Such glibness can have consequences far worse than a group of grumpy, exhausted engineers, sleep scientists say. "It's a little shortsighted because you can spend hundreds of millions of dollars on a mission but not pay attention to human factors, and that's one of the things that can easily go really, really wrong," Lockley says.
The problem will most likely get more attention if NASA eventually sends a manned mission to Mars. The astronauts on such a mission would probably adapt to the sol with relative ease because they would be receiving all the appropriate light-dark signals, sleep scientists predict. But if it was a prolonged mission that lasted months or years, NASA would have to become more proactive about helping people entrain to a Mars schedule or else come up with an alternative staffing plan for its support crew back on Earth.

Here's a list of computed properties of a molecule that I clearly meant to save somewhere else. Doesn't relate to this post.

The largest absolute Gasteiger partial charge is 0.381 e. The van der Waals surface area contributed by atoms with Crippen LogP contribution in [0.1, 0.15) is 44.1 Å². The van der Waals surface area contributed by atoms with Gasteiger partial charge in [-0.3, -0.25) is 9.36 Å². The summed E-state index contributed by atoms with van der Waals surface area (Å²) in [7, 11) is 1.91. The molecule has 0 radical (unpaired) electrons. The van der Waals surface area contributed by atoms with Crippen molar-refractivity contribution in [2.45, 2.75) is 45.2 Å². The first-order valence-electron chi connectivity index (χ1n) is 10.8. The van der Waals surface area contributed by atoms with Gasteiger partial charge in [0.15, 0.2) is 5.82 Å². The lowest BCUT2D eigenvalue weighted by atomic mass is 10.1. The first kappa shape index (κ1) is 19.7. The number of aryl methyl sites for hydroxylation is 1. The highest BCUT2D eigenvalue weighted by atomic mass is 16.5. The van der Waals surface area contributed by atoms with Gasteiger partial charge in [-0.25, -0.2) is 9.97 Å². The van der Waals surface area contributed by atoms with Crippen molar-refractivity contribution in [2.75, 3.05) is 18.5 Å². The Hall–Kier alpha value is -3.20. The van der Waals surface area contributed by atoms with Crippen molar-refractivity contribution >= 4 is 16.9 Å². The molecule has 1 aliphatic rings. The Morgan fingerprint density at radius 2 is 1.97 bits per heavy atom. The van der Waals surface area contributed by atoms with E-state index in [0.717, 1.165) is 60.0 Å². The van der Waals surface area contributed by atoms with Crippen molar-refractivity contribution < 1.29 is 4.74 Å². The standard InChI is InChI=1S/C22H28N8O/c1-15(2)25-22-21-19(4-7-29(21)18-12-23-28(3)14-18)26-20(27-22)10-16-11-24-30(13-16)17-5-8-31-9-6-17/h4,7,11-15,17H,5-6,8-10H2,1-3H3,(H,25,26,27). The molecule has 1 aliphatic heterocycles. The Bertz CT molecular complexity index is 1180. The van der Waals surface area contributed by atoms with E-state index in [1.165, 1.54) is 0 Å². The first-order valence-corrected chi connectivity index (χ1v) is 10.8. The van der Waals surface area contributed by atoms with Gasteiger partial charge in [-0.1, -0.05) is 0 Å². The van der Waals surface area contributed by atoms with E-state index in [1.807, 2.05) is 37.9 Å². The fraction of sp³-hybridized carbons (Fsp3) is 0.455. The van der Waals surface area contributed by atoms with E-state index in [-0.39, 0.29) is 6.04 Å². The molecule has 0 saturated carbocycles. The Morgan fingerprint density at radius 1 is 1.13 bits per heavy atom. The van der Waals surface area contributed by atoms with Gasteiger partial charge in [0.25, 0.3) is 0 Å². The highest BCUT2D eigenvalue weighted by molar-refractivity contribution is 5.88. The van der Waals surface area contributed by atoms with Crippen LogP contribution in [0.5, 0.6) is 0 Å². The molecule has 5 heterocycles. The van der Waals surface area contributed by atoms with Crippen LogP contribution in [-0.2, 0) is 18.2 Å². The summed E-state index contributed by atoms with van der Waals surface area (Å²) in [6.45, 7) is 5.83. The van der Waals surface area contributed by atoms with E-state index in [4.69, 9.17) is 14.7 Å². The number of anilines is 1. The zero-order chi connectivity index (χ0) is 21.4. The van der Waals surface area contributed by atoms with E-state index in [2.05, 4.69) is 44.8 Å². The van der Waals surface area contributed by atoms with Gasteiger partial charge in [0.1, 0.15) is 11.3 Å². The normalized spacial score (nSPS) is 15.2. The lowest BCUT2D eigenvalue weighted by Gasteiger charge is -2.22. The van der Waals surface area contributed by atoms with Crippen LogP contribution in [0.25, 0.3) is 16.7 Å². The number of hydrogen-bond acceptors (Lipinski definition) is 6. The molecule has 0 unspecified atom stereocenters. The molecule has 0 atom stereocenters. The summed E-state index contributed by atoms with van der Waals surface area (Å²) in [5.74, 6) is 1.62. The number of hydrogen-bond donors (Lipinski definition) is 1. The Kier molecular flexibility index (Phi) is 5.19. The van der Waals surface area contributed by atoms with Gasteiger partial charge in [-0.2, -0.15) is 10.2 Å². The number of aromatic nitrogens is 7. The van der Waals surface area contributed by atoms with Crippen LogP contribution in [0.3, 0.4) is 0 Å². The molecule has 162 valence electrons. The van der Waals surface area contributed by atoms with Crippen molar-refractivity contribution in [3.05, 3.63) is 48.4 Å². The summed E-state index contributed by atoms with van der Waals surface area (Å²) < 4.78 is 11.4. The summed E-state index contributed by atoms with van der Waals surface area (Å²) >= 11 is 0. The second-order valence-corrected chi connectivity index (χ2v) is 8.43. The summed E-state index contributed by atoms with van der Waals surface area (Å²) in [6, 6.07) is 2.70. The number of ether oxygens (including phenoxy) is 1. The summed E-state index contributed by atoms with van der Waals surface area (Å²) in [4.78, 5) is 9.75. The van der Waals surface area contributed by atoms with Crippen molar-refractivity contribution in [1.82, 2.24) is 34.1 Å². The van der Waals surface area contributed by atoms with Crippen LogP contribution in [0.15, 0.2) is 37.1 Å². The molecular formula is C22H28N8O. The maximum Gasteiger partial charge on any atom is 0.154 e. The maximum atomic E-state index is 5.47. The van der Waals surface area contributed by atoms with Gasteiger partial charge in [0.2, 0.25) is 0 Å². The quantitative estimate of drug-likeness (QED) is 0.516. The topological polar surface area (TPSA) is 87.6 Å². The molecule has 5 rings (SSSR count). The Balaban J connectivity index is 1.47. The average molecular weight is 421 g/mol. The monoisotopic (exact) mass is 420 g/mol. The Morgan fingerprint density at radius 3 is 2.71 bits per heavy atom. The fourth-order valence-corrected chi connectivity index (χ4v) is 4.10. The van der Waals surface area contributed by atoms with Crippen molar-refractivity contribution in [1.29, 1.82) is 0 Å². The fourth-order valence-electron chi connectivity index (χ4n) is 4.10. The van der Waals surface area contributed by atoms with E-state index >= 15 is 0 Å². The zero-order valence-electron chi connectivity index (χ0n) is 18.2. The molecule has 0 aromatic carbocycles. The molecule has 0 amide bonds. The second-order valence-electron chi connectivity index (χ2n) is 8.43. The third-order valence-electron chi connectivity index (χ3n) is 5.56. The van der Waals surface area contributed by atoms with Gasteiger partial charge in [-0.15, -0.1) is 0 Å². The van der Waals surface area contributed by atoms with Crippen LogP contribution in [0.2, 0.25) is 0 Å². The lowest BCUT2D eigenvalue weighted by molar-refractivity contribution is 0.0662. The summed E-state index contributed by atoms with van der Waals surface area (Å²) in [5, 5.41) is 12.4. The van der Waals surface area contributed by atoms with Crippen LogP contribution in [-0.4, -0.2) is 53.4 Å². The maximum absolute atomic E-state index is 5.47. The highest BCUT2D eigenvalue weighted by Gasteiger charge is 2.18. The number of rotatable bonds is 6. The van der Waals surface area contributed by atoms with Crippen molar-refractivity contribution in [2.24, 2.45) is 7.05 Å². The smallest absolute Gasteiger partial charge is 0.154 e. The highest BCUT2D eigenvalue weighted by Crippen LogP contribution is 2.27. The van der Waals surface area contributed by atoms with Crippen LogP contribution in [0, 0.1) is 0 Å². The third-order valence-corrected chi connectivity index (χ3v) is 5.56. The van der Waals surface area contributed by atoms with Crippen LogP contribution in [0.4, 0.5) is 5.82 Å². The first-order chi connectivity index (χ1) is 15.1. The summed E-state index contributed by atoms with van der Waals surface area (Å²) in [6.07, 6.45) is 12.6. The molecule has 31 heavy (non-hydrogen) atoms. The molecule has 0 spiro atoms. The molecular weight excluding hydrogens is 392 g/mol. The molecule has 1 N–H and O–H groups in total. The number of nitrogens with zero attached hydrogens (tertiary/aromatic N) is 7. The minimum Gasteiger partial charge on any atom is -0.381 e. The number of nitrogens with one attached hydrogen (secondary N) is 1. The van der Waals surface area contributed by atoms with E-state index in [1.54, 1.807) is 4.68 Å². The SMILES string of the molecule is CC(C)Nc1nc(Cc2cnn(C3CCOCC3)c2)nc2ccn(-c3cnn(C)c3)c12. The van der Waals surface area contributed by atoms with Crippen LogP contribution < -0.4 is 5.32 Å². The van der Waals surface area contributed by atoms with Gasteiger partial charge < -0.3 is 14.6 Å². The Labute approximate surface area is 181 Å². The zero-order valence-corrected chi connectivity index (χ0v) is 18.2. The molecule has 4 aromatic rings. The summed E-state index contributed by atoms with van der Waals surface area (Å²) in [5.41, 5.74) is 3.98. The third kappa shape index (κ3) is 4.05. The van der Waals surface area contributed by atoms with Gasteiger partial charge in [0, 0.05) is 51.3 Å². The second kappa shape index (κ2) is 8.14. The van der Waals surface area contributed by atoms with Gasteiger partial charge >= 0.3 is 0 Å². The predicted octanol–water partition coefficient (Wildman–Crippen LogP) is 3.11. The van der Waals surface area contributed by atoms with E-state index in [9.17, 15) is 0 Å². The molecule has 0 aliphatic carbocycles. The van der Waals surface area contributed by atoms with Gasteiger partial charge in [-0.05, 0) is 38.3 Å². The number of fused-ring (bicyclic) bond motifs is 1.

Otherwise, it could face another mutiny.
Check in later this week for my posts to the Expeditions Blog on my own experiment to see how it feels to live on Mars time.